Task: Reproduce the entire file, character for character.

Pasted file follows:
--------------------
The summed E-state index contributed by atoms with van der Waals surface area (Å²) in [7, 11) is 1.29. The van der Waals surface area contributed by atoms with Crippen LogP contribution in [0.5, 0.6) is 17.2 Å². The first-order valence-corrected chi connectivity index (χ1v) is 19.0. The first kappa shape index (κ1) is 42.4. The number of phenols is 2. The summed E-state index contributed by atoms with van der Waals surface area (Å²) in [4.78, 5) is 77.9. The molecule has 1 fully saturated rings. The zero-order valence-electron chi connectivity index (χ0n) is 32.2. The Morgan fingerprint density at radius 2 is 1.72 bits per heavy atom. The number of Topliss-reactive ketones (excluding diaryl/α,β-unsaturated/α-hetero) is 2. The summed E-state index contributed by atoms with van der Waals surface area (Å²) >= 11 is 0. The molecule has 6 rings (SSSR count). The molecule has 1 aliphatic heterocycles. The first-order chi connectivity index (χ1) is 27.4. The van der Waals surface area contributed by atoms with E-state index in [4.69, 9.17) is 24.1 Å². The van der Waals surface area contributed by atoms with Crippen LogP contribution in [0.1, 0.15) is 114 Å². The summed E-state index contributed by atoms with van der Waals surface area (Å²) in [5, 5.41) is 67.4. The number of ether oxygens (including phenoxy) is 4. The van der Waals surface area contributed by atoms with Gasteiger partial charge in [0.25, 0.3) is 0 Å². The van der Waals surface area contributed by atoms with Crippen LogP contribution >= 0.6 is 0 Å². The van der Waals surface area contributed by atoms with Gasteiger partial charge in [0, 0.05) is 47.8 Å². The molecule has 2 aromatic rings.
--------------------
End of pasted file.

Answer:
The summed E-state index contributed by atoms with van der Waals surface area (Å²) in [7, 11) is 1.29. The van der Waals surface area contributed by atoms with Crippen LogP contribution in [0.5, 0.6) is 17.2 Å². The first-order valence-corrected chi connectivity index (χ1v) is 19.0. The first kappa shape index (κ1) is 42.4. The number of phenols is 2. The summed E-state index contributed by atoms with van der Waals surface area (Å²) in [4.78, 5) is 77.9. The molecule has 1 fully saturated rings. The zero-order valence-electron chi connectivity index (χ0n) is 32.2. The Morgan fingerprint density at radius 2 is 1.72 bits per heavy atom. The number of Topliss-reactive ketones (excluding diaryl/α,β-unsaturated/α-hetero) is 2. The summed E-state index contributed by atoms with van der Waals surface area (Å²) >= 11 is 0. The molecule has 6 rings (SSSR count). The molecule has 1 aliphatic heterocycles. The first-order chi connectivity index (χ1) is 27.4. The van der Waals surface area contributed by atoms with E-state index in [4.69, 9.17) is 24.1 Å². The van der Waals surface area contributed by atoms with Crippen LogP contribution in [0.1, 0.15) is 114 Å². The summed E-state index contributed by atoms with van der Waals surface area (Å²) in [5, 5.41) is 67.4. The number of ether oxygens (including phenoxy) is 4. The van der Waals surface area contributed by atoms with Gasteiger partial charge in [0.25, 0.3) is 0 Å². The van der Waals surface area contributed by atoms with Crippen LogP contribution >= 0.6 is 0 Å². The van der Waals surface area contributed by atoms with Gasteiger partial charge in [0, 0.05) is 47.8 Å². The molecule has 2 aromatic rings.